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Portrait of the “It Girl” as a Young 19th-Century Woman

On November 19, Bonhams will auction off a miniature portrait of Harriet Rushout, daughter of the Baron Northwick of Northwick Park — AKA, one of “The Three Graces” when flanked by her famously fair sisters. A “celebrated society beauty,” according to the lot write-up, Rushot was apparently considered something of an “It Girl” in her time — and looking at her picture, it’s hard not to imagine she’d fit right in at any Manhattan VIP room this week. The artfully washed-out hair ornamented with a bandeau, the dark, Cara-Delvigne-ian brows — proof, just in case we ever needed more, that fashion is nothing if not cyclical. Really, though — even “Rushout” sounds like a club pseudonym. The painting is estimated to sell for £8,000 to £12,000 — but, as Ms. Rushot probably knew well, even a little buzz is priceless.

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The First Digital Picture Was of A Baby — Because, Of Course

Today in “well, we expected as much” news, the Atlantic reported that the original digital image was, in fact, of a baby. While working with one of the first programmable computers at the National Bureau of Standards in 1957, scientist Russell Kirsch used a drum scanner to separate a picture of his son Walden into black and white squares, then translated those values into binary. And thus, the pixelated picture was born. We have yet to confirm, however, that the following images were of a cat, a sunset, and a cool-looking food arrangement.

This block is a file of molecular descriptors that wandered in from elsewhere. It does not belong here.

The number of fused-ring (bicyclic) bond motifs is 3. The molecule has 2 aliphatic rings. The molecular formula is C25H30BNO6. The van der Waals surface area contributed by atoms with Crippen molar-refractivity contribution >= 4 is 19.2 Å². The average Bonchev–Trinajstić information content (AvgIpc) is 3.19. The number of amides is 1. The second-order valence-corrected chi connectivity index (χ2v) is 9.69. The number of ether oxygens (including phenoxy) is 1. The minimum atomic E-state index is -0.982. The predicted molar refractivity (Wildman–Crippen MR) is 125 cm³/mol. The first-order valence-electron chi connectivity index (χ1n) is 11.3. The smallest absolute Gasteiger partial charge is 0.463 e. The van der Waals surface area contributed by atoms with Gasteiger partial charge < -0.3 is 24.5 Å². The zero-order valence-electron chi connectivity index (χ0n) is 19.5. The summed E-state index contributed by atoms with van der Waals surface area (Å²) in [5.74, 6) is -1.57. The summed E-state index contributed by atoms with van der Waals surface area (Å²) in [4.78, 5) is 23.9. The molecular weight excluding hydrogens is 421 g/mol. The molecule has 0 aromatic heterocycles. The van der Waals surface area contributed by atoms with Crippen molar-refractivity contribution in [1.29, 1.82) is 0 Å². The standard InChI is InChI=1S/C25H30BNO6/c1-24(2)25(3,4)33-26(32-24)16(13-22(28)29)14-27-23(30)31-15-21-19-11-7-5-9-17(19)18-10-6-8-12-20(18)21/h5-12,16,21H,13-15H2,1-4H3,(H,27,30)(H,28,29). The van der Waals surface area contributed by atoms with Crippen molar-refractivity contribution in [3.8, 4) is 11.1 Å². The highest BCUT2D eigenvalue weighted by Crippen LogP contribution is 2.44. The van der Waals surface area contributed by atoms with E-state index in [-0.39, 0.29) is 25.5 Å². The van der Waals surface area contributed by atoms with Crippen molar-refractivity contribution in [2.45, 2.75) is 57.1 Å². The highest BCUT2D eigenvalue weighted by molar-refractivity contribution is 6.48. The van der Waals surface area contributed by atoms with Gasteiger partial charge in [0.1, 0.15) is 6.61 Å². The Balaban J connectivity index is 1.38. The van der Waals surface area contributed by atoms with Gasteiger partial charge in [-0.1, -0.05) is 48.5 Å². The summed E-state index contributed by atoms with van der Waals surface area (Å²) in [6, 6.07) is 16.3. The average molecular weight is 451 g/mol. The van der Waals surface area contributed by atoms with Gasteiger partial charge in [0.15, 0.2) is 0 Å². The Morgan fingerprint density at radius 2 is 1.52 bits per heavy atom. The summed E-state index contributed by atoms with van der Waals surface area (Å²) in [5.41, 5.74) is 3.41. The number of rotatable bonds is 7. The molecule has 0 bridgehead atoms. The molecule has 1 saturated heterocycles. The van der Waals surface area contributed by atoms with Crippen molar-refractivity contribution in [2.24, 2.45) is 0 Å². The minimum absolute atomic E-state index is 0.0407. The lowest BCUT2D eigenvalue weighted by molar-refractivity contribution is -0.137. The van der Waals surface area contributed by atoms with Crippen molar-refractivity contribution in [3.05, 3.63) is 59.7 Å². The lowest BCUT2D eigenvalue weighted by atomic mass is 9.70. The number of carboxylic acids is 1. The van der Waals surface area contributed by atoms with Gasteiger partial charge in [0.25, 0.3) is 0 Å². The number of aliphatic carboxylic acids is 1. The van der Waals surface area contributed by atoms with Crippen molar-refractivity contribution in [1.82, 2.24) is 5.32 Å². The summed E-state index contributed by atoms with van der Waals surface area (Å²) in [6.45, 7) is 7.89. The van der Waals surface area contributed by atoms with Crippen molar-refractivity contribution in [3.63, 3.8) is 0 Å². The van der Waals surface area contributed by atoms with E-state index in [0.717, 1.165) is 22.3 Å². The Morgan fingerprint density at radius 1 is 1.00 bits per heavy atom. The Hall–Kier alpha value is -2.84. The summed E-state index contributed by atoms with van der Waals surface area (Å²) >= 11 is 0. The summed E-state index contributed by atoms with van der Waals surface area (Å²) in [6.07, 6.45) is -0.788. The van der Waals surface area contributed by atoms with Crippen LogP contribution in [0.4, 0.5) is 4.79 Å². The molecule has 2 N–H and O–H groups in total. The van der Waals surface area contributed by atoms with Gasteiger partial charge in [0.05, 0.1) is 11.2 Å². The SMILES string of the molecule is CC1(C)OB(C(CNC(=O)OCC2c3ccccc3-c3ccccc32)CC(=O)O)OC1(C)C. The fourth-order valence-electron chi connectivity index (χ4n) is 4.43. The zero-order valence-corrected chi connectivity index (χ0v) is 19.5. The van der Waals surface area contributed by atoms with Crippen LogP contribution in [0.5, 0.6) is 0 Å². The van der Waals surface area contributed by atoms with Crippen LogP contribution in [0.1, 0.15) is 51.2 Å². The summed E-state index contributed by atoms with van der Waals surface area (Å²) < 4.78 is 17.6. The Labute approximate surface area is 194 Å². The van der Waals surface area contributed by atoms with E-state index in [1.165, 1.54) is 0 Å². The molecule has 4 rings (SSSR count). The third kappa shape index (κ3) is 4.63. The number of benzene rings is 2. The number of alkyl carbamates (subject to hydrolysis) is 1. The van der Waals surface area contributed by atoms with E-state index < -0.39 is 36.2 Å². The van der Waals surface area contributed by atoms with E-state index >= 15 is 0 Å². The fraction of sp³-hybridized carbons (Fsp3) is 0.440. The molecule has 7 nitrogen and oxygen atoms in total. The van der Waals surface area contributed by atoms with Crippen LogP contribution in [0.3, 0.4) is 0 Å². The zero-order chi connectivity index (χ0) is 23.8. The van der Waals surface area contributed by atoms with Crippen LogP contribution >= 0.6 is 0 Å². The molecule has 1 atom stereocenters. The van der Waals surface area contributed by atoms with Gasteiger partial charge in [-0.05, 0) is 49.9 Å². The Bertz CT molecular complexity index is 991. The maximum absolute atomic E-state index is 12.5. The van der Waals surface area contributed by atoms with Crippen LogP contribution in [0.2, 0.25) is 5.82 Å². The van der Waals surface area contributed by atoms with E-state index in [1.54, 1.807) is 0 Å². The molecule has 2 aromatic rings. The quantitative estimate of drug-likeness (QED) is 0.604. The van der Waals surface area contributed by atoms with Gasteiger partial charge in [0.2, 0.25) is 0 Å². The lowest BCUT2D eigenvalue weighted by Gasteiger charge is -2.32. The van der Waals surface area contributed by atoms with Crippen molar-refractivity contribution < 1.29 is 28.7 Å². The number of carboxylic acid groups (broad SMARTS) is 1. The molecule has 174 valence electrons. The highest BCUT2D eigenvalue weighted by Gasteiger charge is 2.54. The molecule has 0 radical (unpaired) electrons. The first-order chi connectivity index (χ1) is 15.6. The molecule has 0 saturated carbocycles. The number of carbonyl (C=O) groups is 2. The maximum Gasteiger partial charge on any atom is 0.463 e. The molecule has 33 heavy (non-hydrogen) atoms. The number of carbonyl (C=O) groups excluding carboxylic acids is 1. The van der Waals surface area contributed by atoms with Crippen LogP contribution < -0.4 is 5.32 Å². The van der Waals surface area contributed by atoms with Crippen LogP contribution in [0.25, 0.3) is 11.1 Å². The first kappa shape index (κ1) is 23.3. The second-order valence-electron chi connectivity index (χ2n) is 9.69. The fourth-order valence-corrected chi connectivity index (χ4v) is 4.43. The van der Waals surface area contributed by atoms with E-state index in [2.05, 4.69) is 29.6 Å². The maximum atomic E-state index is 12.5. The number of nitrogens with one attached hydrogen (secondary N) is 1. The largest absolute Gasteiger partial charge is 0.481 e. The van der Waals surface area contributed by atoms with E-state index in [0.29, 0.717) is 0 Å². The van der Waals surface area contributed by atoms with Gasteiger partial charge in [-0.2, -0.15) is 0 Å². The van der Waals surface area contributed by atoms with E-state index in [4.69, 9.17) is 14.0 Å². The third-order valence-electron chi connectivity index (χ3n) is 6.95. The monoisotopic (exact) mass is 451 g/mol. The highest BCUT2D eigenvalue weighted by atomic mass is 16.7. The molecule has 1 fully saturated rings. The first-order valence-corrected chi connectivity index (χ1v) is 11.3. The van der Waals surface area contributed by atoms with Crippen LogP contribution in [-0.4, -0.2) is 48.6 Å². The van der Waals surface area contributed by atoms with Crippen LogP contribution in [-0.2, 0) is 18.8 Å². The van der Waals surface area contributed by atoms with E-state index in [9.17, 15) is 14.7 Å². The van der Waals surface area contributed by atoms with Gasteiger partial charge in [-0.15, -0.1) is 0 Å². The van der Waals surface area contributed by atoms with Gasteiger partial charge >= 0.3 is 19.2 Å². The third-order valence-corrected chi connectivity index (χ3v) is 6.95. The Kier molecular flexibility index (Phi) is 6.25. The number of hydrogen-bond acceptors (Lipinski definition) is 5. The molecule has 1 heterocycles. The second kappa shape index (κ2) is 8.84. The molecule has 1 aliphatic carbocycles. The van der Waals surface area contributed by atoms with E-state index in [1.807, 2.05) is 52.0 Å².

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See Snoop Dogg’s Painting Process in This Ad for Happy Socks

“For many years in my life, I always felt like painting was something I wanted to do, but I never got a chance to do it,” begins Snoop Dogg at the opening of a promotional video for his collaboration with Swedish company Happy Socks, due out on November 1. As part of their “Art of Inspiration” series, the company asked the hip hop legend to, in his words, “do my thing with canvas, paint, see what we come up with.” (Note: Yes, this absolutely means high-end socks with pot leaves on them.) Though the collaboration was teased shortly thereafter, today the full video has been released via Dazed in all its just-under-4-minute glory, providing invaluable insights into Snoop’s creative process.